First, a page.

The AppKit is really old (but has NSDocument, unlike the 1997/98 YellowBox only release which did not).
One problem though is that you need two services to be installed (macdh.exe (executable) and WindowServer, and I think also pbs.exe (the clipboard service)).
I like it better than GNUStep, as it feels on Windows, like Windows – for example the menu is attached to each window (it’s the same menu, yes, but it stays as a Windows menu, not as a GnuStep/OpenStep side one). You also have the services working, and I was happy to find support for wheelMouse (and how easy it was with one simple service (in this case it’s not service, but InputManager) it was in high-level ObjectiveC implementing wheelMouse support).
There are tons of source code, binaries to be found… But unfortunately you can’t ship a product with it, or even use it internally (and I wish that was true).
I would welcome if Apple delivers that on Windows. The way the SERVICES are working in OpenStep/Cocoa makes much more sense than any COM/Registry way, and it’s much easier to understand and write.
BTW, on The Apple site there is a WebObjects 5.2 update 3, which is really huge file, and this file is actually an InstallShield installer – with the right tools one can unpack it, and try to start it up (it requires two services to be registered). Not sure how legal is that though…
I think that this could help turn the tides in Apple-vs-Microsoft.
One of the major things that holds people (or at least me) back from switching to OS X is the lack of software. Particularly specialized applications.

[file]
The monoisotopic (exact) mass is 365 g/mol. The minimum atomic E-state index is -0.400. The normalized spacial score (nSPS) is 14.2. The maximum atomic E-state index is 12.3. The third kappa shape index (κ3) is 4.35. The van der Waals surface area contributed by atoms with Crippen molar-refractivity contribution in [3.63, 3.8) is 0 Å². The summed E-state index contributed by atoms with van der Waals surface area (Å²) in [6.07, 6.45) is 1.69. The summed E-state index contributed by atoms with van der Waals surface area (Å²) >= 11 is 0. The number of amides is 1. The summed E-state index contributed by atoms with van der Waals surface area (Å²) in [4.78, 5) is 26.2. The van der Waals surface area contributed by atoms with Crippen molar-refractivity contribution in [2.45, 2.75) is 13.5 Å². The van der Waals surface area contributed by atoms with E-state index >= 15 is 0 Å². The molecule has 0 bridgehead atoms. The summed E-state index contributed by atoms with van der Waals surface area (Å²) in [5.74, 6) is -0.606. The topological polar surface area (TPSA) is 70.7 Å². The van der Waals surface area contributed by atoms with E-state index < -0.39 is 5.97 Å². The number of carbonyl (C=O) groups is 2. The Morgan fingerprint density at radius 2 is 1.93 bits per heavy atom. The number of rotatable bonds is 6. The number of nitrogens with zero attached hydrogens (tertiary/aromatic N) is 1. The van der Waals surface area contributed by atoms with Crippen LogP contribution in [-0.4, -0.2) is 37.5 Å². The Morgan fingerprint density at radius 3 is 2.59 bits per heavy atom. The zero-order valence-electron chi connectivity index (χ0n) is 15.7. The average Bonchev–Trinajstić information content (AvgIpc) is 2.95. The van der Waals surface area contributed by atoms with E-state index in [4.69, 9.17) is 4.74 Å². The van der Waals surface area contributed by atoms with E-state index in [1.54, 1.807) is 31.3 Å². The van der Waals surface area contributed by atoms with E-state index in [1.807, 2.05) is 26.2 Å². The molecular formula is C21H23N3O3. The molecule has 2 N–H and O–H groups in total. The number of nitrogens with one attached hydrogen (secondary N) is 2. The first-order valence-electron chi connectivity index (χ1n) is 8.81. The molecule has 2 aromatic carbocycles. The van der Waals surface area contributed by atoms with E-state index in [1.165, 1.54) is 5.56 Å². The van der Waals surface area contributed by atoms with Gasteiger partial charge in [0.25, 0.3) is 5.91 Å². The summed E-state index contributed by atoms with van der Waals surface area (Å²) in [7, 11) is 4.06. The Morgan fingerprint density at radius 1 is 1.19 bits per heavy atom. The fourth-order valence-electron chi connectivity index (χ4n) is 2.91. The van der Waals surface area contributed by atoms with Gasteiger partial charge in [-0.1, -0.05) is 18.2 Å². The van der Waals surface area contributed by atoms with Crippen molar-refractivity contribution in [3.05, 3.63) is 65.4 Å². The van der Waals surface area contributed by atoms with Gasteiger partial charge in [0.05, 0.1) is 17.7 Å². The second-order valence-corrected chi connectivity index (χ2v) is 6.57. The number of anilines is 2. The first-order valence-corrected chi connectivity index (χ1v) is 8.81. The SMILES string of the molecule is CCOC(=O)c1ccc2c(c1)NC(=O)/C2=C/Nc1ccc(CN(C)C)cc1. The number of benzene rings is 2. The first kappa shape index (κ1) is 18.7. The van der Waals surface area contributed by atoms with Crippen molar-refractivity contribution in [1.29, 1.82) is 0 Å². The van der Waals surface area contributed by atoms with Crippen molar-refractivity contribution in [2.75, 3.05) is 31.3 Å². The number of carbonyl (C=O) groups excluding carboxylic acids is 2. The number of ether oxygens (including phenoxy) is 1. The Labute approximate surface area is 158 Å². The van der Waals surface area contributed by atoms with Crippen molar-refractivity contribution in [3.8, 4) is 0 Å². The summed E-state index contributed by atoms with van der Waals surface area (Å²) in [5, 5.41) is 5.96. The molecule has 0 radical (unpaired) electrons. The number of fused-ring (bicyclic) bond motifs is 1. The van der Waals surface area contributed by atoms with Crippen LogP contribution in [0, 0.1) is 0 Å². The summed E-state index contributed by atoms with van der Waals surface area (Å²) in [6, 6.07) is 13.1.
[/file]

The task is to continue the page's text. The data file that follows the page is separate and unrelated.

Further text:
And if developers knew they could develop for both OS X and Windows in one fell swoop, with little or no porting, I’m sure many of them would do it.
This program addresses both issues. Most people agree OS X is very nice, but that didn’t help BeOS in the end. I think this will help.
“Resultant applications will be true ‘Universal Binaries’,”
not if i can’t run them on *nix on non-x86/ppc platforms…
The letter is probably a fake, but if you had the capability to unleash something like this on your unsuspecting competitors, would you forget about it and let it stagnate?
Of course not. Apple will be maintaining Yellow Box or Dharma or whatever it’s called now in the background, just as with the x86 version of OS X, and if the right time comes along (as with OS X x86) BAM! Your competitors get a shock, and the media have a field-day speculating what it means and spouting your name every 5 seconds.
Apple realise there’s enormous marketing potential in sticking bits of openstep back into OS X and pretending they’re new, so don’t be surprised when it happens.
read the article at the link. The post if full of references to Lost (the TV show on ABC). Dharma is the name of the secret project that has a bunker on the island, and its signed John Locke (one of the characters)